Angkor didn’t work at all. The method of acquaintance “with a swoop” did not work. Lacked knowledge. Several flash drives with photos burned down. Having reached the Internet, they began to dig for information, but everything Russian-speaking turned out to be either empty-mouthed advertising, or Ufology and scientific Fomenkovism. And there was no time and effort to enter complex English-language archaeological texts.
We expected revelations and impressions from Angkor. And it turned out to be a business venture with tuktuks, dusty heat, long dirt roads through the forest and jumping over potholes in a tarantike with no suspension. Impressions were drowned in attempts to go around and climb all these monotonous, almost lost outlines and completely alien to the soul, stone ruins, surrounded by thousands of tourists, begging children and food vendors demanding seven times the price for a bottle of water.
However, on the third day something suddenly changed. The red forest roads entered into harmony with the forest greenery, the complexes located a little away from the tourist trails turned out to be almost deserted, and, as it happened more than once, curiosity woke up in us and questions arose. Driving for the fifth time past the most eminent Angkor Wat, we suddenly found it austere and majestic. From the guide it turned out that when we entered it on the first day, we did not even see half of its amazing bas-reliefs.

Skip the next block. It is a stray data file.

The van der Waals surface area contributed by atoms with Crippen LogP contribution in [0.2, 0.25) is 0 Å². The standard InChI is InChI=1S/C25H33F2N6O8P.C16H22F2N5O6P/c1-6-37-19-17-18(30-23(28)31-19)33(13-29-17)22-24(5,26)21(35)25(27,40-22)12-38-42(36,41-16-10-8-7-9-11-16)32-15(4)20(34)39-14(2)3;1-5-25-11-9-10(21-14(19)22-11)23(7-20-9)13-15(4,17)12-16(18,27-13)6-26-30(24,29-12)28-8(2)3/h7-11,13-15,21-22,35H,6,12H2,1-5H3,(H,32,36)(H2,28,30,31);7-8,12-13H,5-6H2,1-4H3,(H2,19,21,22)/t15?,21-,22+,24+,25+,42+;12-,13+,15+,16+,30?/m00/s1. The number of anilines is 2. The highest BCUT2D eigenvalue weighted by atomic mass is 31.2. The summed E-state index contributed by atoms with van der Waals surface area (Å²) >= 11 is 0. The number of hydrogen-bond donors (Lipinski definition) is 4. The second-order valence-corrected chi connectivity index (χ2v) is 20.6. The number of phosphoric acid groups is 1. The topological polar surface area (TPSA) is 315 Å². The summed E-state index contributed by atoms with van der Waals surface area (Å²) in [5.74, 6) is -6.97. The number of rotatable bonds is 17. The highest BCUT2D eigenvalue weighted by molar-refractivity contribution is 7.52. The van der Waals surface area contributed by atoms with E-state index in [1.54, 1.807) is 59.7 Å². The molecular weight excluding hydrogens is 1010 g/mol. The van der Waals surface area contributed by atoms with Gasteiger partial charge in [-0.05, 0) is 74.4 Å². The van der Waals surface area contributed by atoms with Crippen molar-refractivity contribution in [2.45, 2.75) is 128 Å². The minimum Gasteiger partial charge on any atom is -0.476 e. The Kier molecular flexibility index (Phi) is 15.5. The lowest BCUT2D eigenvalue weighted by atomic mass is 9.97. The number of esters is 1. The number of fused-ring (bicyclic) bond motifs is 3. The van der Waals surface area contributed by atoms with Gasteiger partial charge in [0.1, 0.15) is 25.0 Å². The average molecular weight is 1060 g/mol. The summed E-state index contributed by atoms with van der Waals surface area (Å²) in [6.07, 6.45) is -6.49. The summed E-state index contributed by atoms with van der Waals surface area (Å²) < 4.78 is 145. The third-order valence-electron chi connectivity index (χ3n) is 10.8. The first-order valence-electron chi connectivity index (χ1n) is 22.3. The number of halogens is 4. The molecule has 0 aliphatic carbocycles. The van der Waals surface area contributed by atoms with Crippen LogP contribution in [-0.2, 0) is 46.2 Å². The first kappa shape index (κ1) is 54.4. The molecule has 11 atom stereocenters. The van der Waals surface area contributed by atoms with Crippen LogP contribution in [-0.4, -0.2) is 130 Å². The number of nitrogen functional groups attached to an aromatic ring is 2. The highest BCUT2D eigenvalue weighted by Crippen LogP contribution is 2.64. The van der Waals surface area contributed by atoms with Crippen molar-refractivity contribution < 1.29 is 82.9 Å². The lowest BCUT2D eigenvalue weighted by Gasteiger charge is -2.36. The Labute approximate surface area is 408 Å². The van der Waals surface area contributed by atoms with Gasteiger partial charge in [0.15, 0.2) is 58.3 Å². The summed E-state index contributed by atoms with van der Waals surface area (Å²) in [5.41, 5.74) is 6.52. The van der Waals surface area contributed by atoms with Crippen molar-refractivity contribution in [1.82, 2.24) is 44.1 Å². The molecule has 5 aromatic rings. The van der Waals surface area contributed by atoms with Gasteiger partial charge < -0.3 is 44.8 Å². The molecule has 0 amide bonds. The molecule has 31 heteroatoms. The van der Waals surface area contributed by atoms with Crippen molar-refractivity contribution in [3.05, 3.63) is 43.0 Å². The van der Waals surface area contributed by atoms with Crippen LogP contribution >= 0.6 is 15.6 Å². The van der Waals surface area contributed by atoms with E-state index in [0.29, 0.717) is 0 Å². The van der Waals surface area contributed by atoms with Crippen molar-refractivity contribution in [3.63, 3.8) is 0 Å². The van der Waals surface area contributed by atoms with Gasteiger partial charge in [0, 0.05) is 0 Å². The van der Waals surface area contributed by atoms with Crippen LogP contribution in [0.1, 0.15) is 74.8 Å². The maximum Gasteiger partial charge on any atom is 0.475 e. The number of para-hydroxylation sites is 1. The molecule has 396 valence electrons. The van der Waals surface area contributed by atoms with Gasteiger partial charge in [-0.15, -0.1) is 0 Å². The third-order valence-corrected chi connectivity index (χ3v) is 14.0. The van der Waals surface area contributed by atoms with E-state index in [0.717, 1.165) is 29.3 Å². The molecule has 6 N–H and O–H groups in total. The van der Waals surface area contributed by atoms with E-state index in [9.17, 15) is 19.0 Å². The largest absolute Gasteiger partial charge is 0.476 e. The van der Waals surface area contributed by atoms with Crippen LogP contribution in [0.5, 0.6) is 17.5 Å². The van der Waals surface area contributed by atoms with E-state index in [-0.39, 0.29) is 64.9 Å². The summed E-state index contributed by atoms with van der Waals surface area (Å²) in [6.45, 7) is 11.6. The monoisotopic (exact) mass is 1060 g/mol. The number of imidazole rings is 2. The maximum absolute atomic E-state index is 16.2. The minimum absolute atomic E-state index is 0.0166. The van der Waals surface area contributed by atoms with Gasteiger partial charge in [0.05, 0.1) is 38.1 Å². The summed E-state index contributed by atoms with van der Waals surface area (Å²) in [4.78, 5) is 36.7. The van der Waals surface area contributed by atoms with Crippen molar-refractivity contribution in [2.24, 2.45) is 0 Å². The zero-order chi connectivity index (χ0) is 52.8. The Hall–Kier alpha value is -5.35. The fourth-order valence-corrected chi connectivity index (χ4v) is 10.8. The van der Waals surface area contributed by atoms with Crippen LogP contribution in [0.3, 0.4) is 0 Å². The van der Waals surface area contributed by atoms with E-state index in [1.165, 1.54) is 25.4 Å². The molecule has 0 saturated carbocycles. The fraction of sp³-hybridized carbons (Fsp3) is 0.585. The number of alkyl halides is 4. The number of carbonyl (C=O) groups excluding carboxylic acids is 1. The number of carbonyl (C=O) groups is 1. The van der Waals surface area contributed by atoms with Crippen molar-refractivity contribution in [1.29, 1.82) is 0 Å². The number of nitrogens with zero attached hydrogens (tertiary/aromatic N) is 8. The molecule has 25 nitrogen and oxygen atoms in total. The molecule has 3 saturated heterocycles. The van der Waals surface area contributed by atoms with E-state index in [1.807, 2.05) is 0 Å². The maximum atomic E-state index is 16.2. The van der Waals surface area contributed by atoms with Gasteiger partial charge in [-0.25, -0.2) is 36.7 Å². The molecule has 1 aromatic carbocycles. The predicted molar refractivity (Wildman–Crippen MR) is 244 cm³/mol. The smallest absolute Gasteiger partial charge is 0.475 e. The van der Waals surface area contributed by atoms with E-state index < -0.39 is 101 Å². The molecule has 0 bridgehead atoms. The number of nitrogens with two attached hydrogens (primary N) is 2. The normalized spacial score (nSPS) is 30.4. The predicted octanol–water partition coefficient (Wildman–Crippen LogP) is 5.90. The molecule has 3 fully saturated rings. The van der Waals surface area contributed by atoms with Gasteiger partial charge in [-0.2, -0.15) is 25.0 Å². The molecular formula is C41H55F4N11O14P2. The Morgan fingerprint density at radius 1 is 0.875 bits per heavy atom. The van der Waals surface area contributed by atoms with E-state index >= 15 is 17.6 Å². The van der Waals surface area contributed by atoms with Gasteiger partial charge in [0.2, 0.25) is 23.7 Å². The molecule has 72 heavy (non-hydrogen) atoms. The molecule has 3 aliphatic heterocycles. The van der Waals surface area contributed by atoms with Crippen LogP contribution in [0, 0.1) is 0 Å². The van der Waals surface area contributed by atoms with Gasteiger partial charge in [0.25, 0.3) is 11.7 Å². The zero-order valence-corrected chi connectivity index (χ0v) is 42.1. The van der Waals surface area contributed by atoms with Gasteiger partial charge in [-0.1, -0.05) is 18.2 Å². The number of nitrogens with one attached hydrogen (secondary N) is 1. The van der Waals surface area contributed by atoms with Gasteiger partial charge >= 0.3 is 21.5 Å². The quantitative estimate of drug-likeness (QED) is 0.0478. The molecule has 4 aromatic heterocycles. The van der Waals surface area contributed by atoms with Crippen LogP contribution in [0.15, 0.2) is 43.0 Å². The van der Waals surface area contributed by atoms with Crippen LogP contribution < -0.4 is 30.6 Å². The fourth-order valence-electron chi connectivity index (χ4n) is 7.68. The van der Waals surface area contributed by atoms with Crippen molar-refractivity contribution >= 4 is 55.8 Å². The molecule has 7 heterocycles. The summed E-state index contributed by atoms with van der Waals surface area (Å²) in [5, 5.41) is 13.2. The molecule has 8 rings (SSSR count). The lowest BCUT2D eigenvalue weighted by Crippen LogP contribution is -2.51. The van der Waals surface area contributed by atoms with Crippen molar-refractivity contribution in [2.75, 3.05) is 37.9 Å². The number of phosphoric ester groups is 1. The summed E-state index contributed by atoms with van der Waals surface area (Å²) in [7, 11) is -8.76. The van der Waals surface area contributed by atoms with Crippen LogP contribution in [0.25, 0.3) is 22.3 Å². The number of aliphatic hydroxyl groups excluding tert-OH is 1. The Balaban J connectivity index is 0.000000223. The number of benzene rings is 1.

Walking around the city, I looked into a small school museum, where only a few phrases about the history of Angkor and hand-drawn illustrations were written in English, and I had an epiphany. It turned out that his head is enough to see something. And when your own guesses are confirmed, it’s much more fun than ready-made fast food!
Reference. Angkor is a complex of buildings left from several capital cities during the heyday of the ancient Khmer state, 8-12 centuries.
We didn’t expect it to be THIS big! Angkor is not a temple or a palace, but a space of about 15×40 km. Each temple in itself is no less than the Kremlin. We never made it to some places. From Borobudur or Prambanan impressions rolled instantly. Angkor is not immediately visible to the eye. The first impression of monotony is partly explained by the huge number of surviving buildings: in Moscow, too, at first glance, all houses are the same – made of brick and under a roof. And I have already written about the second reason.
All that has been preserved here is artificial reservoirs, city walls and temple complexes. Once upon a time, vast settlements stretched around (according to some versions, from 500,000 to a million people lived here), but all residential buildings were wooden. Apparently, even royal palaces. There was no trace left of them.
The first thing that catches your eye is the water surrounding the temples. The artificial reservoir in the photo (barai) is not the largest, 800 meters in length.
The second is ancient roads. Wide, lined with mighty slabs – tanks could drive along them.